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Helping Ukraine
A steel wall akin to the Iron Curtain with hands across it, each of which represents a year Ukraine was under Russian rule. Ostannya Barykada restaurant, Kyiv

Helping Ukraine

Francis Fukuyama

My last post has upset many of my Ukrainian friends because I argued that the Biden administration was correct in not transferring Polish MiGs to Kyiv and in not implementing a no-fly zone. Let me explain the logic behind this in greater detail.

The Polish MiGs were a big distraction from negotiations over more serious ways to protect Ukraine from Russian attacks. These planes are very old, and are not capable of carrying precision-guided munitions useful in attacking ground targets like individual armored vehicles. Ukraine has evidently managed to preserve a large part of its pre-war MiG inventory but is only flying twenty sorties a day, indicating that they are not that useful.

Far more important is providing Ukraine with ground-based air defense systems, more sophisticated than the Stingers and other MANPADs provided up to now. Patriots are evidently too complex a system to learn to operate quickly, but other NATO allies have other weapons that could better serve to defend Ukraine's skies.

With regard to the no-fly zone there is simply no way of implementing this without attacking targets inside Russia itself. The destruction raining down on Ukraine is coming either from ballistic missiles like Iskanders or from cruise missiles carried by aircraft, both of which are being launched from within Russian airspace. It is not possible to implement a no-fly zone without directly attacking these sites, as well as defense sites in Russia, and Russian aircraft flying over Ukrainian territory.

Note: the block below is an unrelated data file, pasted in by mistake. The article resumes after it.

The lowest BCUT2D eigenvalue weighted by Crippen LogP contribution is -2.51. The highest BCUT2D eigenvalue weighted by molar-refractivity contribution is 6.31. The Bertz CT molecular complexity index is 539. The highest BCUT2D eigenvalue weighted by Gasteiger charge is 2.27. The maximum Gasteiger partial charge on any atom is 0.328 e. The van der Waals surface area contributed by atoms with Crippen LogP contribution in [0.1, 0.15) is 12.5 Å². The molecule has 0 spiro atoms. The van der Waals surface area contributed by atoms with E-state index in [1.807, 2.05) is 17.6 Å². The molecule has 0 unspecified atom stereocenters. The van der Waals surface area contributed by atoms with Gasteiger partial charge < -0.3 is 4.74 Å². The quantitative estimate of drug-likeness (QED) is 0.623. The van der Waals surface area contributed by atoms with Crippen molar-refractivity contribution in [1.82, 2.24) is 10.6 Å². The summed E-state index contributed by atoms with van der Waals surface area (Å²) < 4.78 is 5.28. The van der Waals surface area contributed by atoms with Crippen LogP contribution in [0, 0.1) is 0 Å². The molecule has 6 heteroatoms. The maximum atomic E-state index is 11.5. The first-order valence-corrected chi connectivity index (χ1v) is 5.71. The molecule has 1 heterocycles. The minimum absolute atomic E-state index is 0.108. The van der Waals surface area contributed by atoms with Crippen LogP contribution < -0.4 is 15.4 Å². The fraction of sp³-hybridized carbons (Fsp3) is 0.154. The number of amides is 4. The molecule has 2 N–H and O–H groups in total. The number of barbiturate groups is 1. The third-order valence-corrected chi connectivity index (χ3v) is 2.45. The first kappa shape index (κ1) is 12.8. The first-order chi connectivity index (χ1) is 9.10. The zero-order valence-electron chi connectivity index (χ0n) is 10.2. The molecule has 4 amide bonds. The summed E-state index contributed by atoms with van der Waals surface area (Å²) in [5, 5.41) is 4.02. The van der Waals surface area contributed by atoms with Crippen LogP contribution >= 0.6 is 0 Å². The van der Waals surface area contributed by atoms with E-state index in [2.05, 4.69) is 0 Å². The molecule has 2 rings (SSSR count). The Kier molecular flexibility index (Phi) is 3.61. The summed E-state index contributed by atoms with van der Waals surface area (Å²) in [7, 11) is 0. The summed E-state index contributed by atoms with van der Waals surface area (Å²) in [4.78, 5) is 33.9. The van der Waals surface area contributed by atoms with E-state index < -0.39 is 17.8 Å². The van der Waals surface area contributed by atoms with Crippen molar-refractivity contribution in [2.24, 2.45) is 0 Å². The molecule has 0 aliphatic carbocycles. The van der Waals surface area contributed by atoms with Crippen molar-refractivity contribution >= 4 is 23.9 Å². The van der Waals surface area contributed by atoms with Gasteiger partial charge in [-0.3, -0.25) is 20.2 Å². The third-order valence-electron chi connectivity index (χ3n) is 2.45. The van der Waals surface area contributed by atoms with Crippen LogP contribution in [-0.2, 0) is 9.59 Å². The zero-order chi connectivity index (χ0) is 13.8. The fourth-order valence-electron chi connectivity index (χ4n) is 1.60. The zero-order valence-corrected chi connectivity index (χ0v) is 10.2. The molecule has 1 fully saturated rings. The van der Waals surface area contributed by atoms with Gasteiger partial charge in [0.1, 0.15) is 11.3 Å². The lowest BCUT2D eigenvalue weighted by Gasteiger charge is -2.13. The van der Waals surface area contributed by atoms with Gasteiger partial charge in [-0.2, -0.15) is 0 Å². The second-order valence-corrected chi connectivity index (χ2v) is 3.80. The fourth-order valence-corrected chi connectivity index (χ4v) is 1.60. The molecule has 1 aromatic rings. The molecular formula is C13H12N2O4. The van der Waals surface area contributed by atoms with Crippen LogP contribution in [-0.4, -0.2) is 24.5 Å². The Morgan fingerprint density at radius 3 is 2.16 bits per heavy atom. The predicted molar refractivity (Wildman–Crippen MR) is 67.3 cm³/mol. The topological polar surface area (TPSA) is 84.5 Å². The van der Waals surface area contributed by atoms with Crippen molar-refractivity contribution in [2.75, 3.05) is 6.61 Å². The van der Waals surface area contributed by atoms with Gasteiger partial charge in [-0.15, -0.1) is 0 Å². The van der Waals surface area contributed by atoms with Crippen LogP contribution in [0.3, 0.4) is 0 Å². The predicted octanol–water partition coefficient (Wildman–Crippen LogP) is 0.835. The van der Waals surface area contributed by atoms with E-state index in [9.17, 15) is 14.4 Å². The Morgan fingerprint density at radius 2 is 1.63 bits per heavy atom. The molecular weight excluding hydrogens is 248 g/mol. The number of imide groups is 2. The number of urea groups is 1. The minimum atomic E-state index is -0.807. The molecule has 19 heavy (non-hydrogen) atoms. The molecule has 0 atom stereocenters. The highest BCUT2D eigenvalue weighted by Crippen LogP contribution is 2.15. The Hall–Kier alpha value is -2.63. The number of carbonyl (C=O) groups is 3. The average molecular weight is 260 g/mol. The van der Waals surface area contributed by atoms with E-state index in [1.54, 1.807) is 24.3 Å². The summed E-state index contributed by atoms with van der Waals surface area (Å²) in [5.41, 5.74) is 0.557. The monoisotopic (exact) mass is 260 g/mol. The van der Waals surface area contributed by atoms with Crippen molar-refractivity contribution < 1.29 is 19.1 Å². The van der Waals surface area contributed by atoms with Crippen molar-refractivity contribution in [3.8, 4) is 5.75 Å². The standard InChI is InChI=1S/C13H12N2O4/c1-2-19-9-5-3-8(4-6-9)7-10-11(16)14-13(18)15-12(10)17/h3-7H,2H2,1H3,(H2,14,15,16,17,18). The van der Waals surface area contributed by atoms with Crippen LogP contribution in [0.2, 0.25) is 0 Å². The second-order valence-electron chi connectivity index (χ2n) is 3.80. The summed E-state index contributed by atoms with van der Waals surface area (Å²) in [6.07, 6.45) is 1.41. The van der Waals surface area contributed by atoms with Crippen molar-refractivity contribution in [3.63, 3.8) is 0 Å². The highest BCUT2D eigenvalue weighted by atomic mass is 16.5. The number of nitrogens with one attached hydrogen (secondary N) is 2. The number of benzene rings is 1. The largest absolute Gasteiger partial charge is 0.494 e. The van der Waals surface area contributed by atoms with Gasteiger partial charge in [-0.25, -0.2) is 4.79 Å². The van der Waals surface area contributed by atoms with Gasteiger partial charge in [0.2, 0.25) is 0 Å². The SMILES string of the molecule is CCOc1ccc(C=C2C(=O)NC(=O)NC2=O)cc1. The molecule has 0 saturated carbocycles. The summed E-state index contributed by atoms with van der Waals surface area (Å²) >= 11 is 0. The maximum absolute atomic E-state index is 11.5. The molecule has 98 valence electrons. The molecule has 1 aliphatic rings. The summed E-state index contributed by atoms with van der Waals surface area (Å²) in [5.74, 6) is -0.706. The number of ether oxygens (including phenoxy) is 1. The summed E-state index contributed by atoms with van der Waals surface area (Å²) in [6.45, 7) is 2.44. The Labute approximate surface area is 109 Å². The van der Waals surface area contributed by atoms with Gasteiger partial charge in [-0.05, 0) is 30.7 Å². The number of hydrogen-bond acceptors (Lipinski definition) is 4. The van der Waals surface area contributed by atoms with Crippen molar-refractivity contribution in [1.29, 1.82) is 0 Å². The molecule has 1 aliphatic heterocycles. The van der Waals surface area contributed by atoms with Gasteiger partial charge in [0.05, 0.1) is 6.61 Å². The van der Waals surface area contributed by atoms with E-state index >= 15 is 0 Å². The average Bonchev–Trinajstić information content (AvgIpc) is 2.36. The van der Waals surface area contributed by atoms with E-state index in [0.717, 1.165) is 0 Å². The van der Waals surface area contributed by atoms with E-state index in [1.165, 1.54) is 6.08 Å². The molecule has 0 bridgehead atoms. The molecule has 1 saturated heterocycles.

In other cases, it is Russian artillery that is bombarding Ukrainian cities. This artillery could be suppressed from the air with appropriate close air support aircraft, but that again would require a prior suppression of Russian air defenses. The Turkish TB2 drones and Ukrainian counterbattery fire appear at the moment to be the best counters to this threat.

Directly attacking Russian targets would be a grave escalatory step. No one should pretend that such a no-fly zone would be comparable to the humanitarian operations launched over Kurdistan and other areas in the past. In those cases, the enemy did not have the capacity to escalate seriously; Russia does.

We also need to think about the politics of escalation. The Biden administration has been very successful in holding together both the NATO allies and domestic public opinion in support of supplying weapons and training to Ukraine. Before the war there were many voices blaming Russian behavior on NATO expansion, which have been quieted for the moment by the Russian aggression. They will all come out of the woodwork if NATO is seen as the party widening the war. It may be that a wider war will come in any event, but it is important that the Russians be seen as the ones initiating it. The unity within the alliance that we have been celebrating may disappear once escalation occurs.

We may unfortunately get to this point. Putin is getting desperate now, calling on Syrians, Central Asians, and now the Chinese to bail him out. He will rally a lot of support within Russia and around the world if NATO starts attacking Russian territory. At the beginning of World War I, everyone thought the problem was a limited one of Austria punishing Serbia for the assassination of Franz Ferdinand, but things quickly got out of control. We don't want to replicate this in the 21st century, when destructive power on both sides is far greater.

Let me be clear. We need to do everything we can to supply Ukraine with the weapons it needs to defend itself: more air defense systems, Javelins, NLAWs, TB2s, and on and on. But we need to think twice before attacking Russia on its own territory.

Frankly FukuyamaRussia

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Best,
Jeffrey Gedmin, Francis Fukuyama, and the American Purpose team